Public Health Issues in the News: What Can Churches Do?

Public Health Issues in the News: What Can Churches Do?


Covid-19, Monkeypox, and infant formula shortages are top news stories today. Congregations are praying, mobilizing resources, and considering what they can do to respond. Many people turn to the clergy for help when they are struggling with food insecurity, inability to pay rent, or physical, mental, and spiritual health concerns. How can clergy care for all those in need?

The answer is that clergy do not have to do it alone, nor do they be expected to know all things. It is important to know what resources are available in the community, and when to refer. A recent survey conducted at Hartford Institute for Religion Research considered this concern related to the ways congregations responded to the Covid-19 pandemic.

Can churches be protectors of public health? This article suggests the reality that the church’s role in public health is historically based and growing. Researchers recognize the importance of engagement in public health while admitting clergy are already overburdened. Gardner writes, “we believe it’s worth encouraging congregational leaders to consider their churches as institutions of public health: places that can promote the physical, spiritual and emotional health of both their members and the local community.” (“Can churches be protectors of public health? - VTL News”)
Clergy should call upon people with education and training in the appropriate field for help. That may mean a referral to the local social services or public health office. It may also mean engaging others in the congregation to promote health and well-being, including the Health and Wellness or care team members.
Health and Wellness Ministries,
teams, or committees, can relieve some of the burden clergy face by advocating, educating, and promoting healthy behaviors in the congregation and the community. Health ministers might be faith community nurses, or healthcare workers with an interest in faith and health. Lay people with the gifts of teaching, encouraging and presence can collaborate with public health, mental health, and other organizations to carry out the mission.
Below you will find links to resources with helpful information on Covid-19 updates, monkeypox and the infant formula shortage identified as reliable by your SNEUCC Minister of Health and Wellness, faith community nurse. Share these links with your congregation, and your Health and Wellness team. Stay informed, stay safe and promote wellbeing!

Can churches be protectors of public health? - VTL News

Covid-19 Updates
  • Every household in the US is eligible for 3 free sets of home covid tests. If you have not gotten three sets, order now.
  • CDC now recommends that children ages 5 through 11 years should receive a booster shot 5 months after their initial Pfizer-BioNTech vaccination series…a booster dose will safely help restore and enhance protection against severe disease.
  • Anyone 12 and older who is immunocompromised and those 50 and older should receive a second booster dose at least 4 months after their first.
  • Whether it is your first booster, or your second, if you haven’t had a vaccine dose since the beginning of December 2021 and you are eligible, now is the time to get one according to CDC Director, Dr. Rochelle P. Walensky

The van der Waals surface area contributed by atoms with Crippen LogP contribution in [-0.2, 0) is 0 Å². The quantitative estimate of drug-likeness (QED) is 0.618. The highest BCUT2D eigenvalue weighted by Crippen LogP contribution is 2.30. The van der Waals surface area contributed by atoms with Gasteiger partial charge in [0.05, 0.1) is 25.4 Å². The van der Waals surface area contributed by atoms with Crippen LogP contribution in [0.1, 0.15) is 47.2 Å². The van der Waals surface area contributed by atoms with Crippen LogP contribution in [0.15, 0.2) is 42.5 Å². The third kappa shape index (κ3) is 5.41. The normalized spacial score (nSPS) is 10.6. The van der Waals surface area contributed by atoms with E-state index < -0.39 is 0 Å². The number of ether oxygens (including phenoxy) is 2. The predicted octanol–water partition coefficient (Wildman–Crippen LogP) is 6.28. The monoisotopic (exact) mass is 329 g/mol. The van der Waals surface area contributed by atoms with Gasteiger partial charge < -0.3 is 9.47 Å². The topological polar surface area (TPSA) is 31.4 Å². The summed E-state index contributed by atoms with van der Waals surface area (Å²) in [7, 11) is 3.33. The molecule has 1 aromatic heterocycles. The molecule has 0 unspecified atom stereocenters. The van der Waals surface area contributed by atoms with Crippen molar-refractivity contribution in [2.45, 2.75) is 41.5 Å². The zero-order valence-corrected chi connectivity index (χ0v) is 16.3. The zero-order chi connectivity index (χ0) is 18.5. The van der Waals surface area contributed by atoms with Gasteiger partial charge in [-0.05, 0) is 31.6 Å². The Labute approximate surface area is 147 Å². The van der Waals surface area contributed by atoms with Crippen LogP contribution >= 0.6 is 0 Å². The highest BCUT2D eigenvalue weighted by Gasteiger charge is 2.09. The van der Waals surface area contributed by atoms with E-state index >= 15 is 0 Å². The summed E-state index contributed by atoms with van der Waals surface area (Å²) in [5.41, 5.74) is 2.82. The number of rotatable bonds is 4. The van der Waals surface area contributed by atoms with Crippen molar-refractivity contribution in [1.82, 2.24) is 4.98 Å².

• According to the CDC Data Tracker, CT, MA and RI are at the medium to high level of transmission as of Friday.  Most of the counties are at high levels of transmission. ALL people are strongly encouraged to wear masks indoors when transmission rates are high.
Community Level Transmission Response Recommendations
Low Medium High

  • Monkeypox  is a viral infection which is transmitted from one person to another by close contact with lesions, body fluids, respiratory droplets, and contaminated materials such as bedding.
  • The first stage of Monkeypox symptoms include fever, headache, muscle aches, swollen lymph nodes, and exhaustion. One to three days after the fever starts, a rash appears.
  • The second stage begins with the rash that starts on the face before spreading to other parts of the body. The rash turns into sores all over the body. Eventually, scabs form where the sores were. Until the scabs fall off and a fresh layer of skin appears, a person can spread monkeypox virus to others. Monkeypox can last up to a month.”
  • Asymptomatic transmission, and pre-symptomatic transmission has not been seen with Monkeypox.
  • Covid precautions will also mitigate monkeypox.

Resources for Locating Infant Formula

·HHS.Gov Find Formula During the Infant Formula Shortage The Department of Health and Human Services has an extensive list of resources to help families searching for infant formulas.

Connecticut Department of Public Health’s WIC Program Continuing to Support Families Through Nationwide Formula Shortage Resources listed and advice for families in the Women, Infants, and Children program (WIC).

What MA is doing to help families during the national shortage of infant formula   MA Resources listed and advice for families in the Women, Infants, and Children program (WIC).

Governor McKee, RIDOH Outline Guidance for Families Impacted by Baby Formula Shortage  RI Resources listed and advice for families in the Women, Infants, and Children program (WIC).



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Debbie Ringen

Debbie Ringen supports the Conference vision to make God’s love and justice real through wellness ministry at the Conference and local church level. In addition to providing resources, educational workshops, blogs and networking opportunities, she is...

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